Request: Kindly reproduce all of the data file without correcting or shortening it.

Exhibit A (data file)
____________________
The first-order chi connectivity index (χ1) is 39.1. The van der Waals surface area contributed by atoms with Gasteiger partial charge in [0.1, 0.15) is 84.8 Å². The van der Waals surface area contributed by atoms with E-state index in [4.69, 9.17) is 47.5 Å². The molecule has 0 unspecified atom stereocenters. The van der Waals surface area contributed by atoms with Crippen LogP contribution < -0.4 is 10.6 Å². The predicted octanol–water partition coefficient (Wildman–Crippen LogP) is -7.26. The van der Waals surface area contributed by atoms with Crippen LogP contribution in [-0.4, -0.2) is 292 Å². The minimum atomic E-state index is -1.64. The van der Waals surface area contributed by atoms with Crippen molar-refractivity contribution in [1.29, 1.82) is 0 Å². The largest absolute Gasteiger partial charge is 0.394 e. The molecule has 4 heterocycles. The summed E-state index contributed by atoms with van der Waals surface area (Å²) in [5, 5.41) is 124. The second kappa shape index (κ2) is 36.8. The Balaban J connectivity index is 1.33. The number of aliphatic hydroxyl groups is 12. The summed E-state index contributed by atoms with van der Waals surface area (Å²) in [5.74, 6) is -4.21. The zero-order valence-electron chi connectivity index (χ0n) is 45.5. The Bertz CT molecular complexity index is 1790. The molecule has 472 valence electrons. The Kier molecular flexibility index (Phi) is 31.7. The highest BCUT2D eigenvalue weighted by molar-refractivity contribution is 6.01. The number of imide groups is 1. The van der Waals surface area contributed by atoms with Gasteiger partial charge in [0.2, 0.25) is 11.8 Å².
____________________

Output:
The first-order chi connectivity index (χ1) is 39.1. The van der Waals surface area contributed by atoms with Gasteiger partial charge in [0.1, 0.15) is 84.8 Å². The van der Waals surface area contributed by atoms with E-state index in [4.69, 9.17) is 47.5 Å². The molecule has 0 unspecified atom stereocenters. The van der Waals surface area contributed by atoms with Crippen LogP contribution < -0.4 is 10.6 Å². The predicted octanol–water partition coefficient (Wildman–Crippen LogP) is -7.26. The van der Waals surface area contributed by atoms with Crippen LogP contribution in [-0.4, -0.2) is 292 Å². The minimum atomic E-state index is -1.64. The van der Waals surface area contributed by atoms with Crippen molar-refractivity contribution in [1.29, 1.82) is 0 Å². The largest absolute Gasteiger partial charge is 0.394 e. The molecule has 4 heterocycles. The summed E-state index contributed by atoms with van der Waals surface area (Å²) in [5, 5.41) is 124. The second kappa shape index (κ2) is 36.8. The Balaban J connectivity index is 1.33. The number of aliphatic hydroxyl groups is 12. The summed E-state index contributed by atoms with van der Waals surface area (Å²) in [5.74, 6) is -4.21. The zero-order valence-electron chi connectivity index (χ0n) is 45.5. The Bertz CT molecular complexity index is 1790. The molecule has 472 valence electrons. The Kier molecular flexibility index (Phi) is 31.7. The highest BCUT2D eigenvalue weighted by molar-refractivity contribution is 6.01. The number of imide groups is 1. The van der Waals surface area contributed by atoms with Gasteiger partial charge in [0.2, 0.25) is 11.8 Å².